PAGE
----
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Hoaxes: A common hoax forwarded by email is the virus warning. It usually says this particular virus is not detectable by Norton (Symantec) or McAfee antivirus software. That's your tip-off right there. Consider...if a virus is as deadly as claimed, then it would be on the TV news. That's just common sense, wouldn't you say? Hoaxes are annoying, get you and friends all upset, clutter up everyone's In Box, and dilute the effect of legitimate virus related issues and threats. So-called correction information contained in the warning often has you deleting a perfectly valid file from your operating system. Please check out hoax warnings you receive before passing them on to someone else.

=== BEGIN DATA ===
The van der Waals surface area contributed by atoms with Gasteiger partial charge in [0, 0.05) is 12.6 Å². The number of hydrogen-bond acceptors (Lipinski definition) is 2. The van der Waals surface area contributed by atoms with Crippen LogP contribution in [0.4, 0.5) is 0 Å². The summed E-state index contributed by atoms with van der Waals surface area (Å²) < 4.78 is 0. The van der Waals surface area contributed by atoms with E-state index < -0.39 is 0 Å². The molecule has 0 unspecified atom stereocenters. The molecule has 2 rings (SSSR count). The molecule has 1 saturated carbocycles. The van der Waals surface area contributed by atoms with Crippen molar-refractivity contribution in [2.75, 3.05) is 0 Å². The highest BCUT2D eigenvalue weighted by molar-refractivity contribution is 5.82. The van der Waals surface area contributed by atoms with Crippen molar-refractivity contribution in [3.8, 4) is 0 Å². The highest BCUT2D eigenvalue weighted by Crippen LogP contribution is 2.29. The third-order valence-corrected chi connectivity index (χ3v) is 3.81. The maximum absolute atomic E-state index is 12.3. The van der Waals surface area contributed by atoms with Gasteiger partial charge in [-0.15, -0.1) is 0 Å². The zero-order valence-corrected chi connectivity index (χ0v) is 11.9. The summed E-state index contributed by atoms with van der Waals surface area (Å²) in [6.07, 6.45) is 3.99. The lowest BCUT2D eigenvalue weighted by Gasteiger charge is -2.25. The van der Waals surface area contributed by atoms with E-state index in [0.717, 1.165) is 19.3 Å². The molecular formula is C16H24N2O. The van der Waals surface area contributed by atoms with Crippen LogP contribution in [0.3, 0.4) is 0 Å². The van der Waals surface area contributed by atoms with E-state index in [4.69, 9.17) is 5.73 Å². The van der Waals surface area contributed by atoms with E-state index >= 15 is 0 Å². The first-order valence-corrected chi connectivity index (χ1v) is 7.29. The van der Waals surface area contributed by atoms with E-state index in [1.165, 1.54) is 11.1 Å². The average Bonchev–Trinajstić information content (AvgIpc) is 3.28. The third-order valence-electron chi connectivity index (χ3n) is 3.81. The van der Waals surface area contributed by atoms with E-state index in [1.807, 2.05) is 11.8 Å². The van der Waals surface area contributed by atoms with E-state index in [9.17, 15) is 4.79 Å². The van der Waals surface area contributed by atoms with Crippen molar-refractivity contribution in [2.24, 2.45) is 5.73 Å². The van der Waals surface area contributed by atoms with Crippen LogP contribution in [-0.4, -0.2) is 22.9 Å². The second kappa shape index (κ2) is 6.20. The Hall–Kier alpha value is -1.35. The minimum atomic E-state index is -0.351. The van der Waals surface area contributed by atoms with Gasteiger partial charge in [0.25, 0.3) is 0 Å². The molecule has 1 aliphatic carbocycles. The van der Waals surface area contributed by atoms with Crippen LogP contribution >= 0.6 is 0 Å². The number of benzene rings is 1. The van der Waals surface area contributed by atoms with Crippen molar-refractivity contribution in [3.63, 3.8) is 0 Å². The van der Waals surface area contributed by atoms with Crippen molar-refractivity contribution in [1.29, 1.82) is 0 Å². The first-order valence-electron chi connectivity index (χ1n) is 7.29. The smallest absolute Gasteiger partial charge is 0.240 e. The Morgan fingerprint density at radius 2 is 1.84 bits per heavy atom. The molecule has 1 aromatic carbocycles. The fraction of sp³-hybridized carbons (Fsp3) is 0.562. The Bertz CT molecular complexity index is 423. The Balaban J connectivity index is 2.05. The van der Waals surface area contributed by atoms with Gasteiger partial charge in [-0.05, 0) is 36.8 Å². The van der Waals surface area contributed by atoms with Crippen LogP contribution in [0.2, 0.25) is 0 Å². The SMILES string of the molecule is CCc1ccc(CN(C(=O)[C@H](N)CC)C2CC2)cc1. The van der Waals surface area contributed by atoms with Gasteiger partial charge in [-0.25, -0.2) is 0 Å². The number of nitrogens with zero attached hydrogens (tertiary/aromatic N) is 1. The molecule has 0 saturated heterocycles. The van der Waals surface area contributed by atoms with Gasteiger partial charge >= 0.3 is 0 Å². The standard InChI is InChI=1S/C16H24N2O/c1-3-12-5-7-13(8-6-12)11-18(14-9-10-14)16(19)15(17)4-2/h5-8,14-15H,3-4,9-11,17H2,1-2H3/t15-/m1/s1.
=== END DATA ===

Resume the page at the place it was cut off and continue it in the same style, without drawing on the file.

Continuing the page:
Virus and virus hoax information can always be checked out on the Internet. It is easy, and only takes a few minutes, yet few bother to do it. You can use the following links I have provided for this. You can safely consider all warnings you receive by email chain-letter style hoaxes until you check them out yourself. A good rule of thumb is that email from people you know (except me, of course [grin]) will not give you valid virus warnings. Real virus warnings will never show up in your email.

      McAfee Tells You About Hoaxes

      Symantic Tells You About Hoaxes

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Spyware - You're Kidding, Right?

As Tony Soprano might say, "It's something hiding in your computer that rats you out to people you never even heard of." It is a software genre that is a paranoid's dream. Yes, your computer really may be watching you and letting others know.